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Reduce battery usage by controlling Flash in Safari
Authored by: nickull on Jul 07, '08 10:59:59AM

Not to be too pragmatic, but the following is true:

"Anything that uses more CPU will eat your battery faster"

Compared to turning off Airport when not using it and dimming your screen, the amount of time you save blocking Flash will likely be minimal.

I assume you have also done testing to back up your statement? Can you share with us where the break even point is between the amount of CPU energy Flashblocker uses and what size of SWF file (raw size, stack/heap profiles, threads and CPU usage) it takes to create positive and negative experiences from blocking Flash? Are there lessons to be learned for Flash developers to create more eco friendly flash experiences? This would be of major interest to a lot of people.

(Disclaimer: For sakes of transparency, I do work for Adobe)

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Reduce battery usage by controlling Flash in Safari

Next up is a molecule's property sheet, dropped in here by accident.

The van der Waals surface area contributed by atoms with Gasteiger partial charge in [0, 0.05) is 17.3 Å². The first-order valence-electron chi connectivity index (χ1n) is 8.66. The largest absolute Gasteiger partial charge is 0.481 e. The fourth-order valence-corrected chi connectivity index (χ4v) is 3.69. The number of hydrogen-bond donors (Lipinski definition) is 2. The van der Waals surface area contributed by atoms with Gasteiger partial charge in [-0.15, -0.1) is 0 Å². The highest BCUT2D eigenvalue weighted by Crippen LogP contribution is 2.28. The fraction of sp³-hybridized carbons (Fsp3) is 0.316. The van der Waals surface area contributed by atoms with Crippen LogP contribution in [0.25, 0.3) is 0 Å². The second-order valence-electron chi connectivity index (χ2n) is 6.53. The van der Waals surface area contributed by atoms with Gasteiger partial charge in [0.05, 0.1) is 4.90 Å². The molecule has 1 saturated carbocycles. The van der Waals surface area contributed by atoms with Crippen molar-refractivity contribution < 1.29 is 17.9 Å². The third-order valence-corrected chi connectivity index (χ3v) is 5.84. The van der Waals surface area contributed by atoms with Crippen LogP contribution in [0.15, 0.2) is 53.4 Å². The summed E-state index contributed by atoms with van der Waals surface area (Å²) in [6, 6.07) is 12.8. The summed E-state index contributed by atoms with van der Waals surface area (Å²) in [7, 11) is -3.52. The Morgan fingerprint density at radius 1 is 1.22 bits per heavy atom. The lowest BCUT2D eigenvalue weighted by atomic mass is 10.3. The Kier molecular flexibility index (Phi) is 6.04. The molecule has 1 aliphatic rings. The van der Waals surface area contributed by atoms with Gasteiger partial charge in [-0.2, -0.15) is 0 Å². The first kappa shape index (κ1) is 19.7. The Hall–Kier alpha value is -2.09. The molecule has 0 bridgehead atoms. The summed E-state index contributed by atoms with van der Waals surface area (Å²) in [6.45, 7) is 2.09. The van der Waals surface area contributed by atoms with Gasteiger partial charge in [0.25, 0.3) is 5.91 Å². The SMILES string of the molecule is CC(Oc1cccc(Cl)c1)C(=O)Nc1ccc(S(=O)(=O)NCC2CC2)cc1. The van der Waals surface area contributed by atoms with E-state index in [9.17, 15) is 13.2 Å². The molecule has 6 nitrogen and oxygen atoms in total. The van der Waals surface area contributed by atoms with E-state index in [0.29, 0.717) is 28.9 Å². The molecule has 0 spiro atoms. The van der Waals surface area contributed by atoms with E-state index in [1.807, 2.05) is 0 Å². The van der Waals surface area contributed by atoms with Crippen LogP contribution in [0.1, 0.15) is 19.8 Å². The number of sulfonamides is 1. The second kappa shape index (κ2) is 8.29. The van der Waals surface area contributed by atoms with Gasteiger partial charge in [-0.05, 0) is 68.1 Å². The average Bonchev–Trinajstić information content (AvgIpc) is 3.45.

Authored by: bradford653 on Jul 07, '08 12:13:53PM

Nobody's pointing fingers at Adobe or the Macromedia guys. The fact is that there are just quite a few Flash developers out there who design Flash animations that peg your CPU. There are definitely good Flash developers out there as well, but they seem to be in the minority.

I do want to argue your point that a pegged CPU doesn't chew up battery, as it most certainly does. Not only does the processing itself require more electricity, but the resulting fan RPMs that kick in after the CPU has heated up beyond its cooling threshold also sucks quite a bit of charge from the battery.

If I walk by my wife's PowerBook and hear the fans blowing, I'm almost 9 out of 10 times correct in assuming that she's left Safari pointed at a web page that has one or more flash instances on it. I've had to train her to leave Activity Monitor on and to watch the dock icon for a big green box which reminds her that she's got a web page open that's overheating her computer and significantly reducing both its immediate performance and its overall lifespan.